Although a Kuwaiti is paying the maid, chump change by average standards, and the maids are set free after five years, this form of slavery is far cheaper than the type America had before the Civil War. In the early 1800’s, a slave could be purchased for about $600, roughly the cost of an average house at the time. Only wealthy landowners could afford slaves, so very few people owned them. The cost of Kuwait’s slaves is so cheap, that many households have several slaves, often one for each of the household members, as well as a driver, a gardener, and a chef.
It is cheaper still when a sponsor does not pay his slave. Of course, the slaves have recourse in the courts, but they are not entitled to legal representation, and no slave can afford an attorney. Sponsors, being Kuwaiti, have immediate wasta, and the slave has none whatsoever. Court’s are likely to take the word of a Kuwaiti over an expatriate, especially a slave. The result is that many slaves receive no compensation for sometimes years at a time. To make matters worse, before a slave can leave at the end of his or her five-year contract, the sponsor must agree to it by signing a release.
Most Kuwaitis consider themselves to be good citizens and Muslims, and many pay as much as 80 dinars per month for their slaves, give them regular days off, and do not beat them. But the system does nothing to discourage abuse, and too often slaves are forced to run away and to go underground, contributing to the crime rate in Kuwait.
A sponsor is required to give the slave an end-of-contract bonus and pay their way back to the slave’s home country. Too often, to save money, a sponsor might wait until near the end of the contract period and report the slave to the police for absconding. This takes the Kuwaiti off the hook for both the bonus and the return airfare. After spending six months in jail, the slave is turned over to their home country’s embassy who arranges for repatriation.
Why Should We Care About Kuwait?
In late 1990, jealous of its oil-infused wealth, Iraq invaded Kuwait. Suddam Hussein ordered his army to take whatever wealth it could get its hands on, luxury automobiles, airplanes, valuable artifacts, etc. America, leading a coalition of other countries, led the rescue of Kuwait, repatriating much of its wealth and restoring a lifestyle that only its vast oil resources could produce. China provided financial assistance to Iraq, a decision that has lingering affects today. America is Kuwait’s biggest customer. America has enabled Kuwait to maintain a lifestyle that promotes slavery and a system that routinely violates human rights.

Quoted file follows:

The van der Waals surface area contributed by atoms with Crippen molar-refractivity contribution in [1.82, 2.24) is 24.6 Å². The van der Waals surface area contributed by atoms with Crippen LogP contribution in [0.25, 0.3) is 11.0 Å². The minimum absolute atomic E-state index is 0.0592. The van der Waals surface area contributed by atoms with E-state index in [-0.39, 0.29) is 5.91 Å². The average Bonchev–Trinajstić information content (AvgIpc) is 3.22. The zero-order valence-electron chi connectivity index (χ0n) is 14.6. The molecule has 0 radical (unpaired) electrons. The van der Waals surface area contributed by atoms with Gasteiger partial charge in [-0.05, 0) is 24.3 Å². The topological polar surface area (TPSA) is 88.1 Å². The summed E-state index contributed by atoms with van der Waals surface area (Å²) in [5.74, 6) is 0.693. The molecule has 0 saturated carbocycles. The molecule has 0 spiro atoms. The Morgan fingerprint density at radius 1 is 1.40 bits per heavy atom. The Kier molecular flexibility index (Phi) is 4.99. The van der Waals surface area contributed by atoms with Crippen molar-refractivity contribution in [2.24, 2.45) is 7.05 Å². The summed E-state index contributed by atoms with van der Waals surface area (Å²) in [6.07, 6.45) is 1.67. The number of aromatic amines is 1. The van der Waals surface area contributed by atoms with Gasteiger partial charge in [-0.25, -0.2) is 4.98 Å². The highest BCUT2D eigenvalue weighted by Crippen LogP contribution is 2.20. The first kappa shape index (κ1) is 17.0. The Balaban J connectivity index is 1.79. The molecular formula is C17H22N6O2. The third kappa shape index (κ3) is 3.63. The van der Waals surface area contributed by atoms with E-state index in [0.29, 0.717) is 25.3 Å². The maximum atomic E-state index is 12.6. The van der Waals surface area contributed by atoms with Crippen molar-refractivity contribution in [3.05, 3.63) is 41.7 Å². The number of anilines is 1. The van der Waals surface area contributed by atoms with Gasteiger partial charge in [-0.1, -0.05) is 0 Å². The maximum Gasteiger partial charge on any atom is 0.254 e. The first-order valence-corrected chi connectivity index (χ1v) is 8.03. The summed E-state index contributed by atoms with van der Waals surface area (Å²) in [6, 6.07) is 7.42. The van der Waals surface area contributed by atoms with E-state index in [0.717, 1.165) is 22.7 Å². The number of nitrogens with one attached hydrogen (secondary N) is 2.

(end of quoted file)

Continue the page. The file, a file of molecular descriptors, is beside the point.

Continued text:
Americans enjoy a special status, slightly above the British, but still under the Kuwaitis. Kuwaitis acknowledge Americans as being better than the other servants in Kuwait, but we are still expatriates, simply expatriates with special status. The next generation of Kuwaitis is already losing their regard for Americans. None of my 12th grade students experience the Gulf War, as they were all born a year after it ended. They only have stories of the bravery of their relatives and knowledge that many Kuwaitis that are still missing nineteen years after the war’s end.
What if we never helped Kuwait? Iraq has no slaves, nor did it have any before the fall of Suddam Hussein in the second war. America would not be the preferred customer for Kuwait oil, and much of it would now be flowing to China. This may have sped up the development of green technology and a quicker shift to gasoline-free automobiles in America. But it may have also increased the burden on the planet by populating our oceans with deep-water oil rigs, the result of which is being witnessed on the shores of America’s Gulf Coast.
One thing is for certain, however, is that Kuwait needs America now as it did then. We maintain bases in Kuwait to support our operations in both Iraq and Afghanistan. This helps keep Iran at bay, which is a constant source of concern for Kuwait. Too often Iranians are caught infiltrating Kuwait and smuggling Kuwait army uniforms to Iran. But as the number one customer for Kuwait, certainly the United States has some leverage in Kuwait. For so long as we are protecting Kuwait from its neighbors, Kuwait should pay greater respect to human rights within its own borders. There is no room in today’s world for slavery. America, who knows better than most, should do what it can to prevent slavery. Maybe that means threatening to go elsewhere for our oil. Let China have Kuwait’s oil. If nothing else, the price will only go down and the money available for slavery will likewise go down.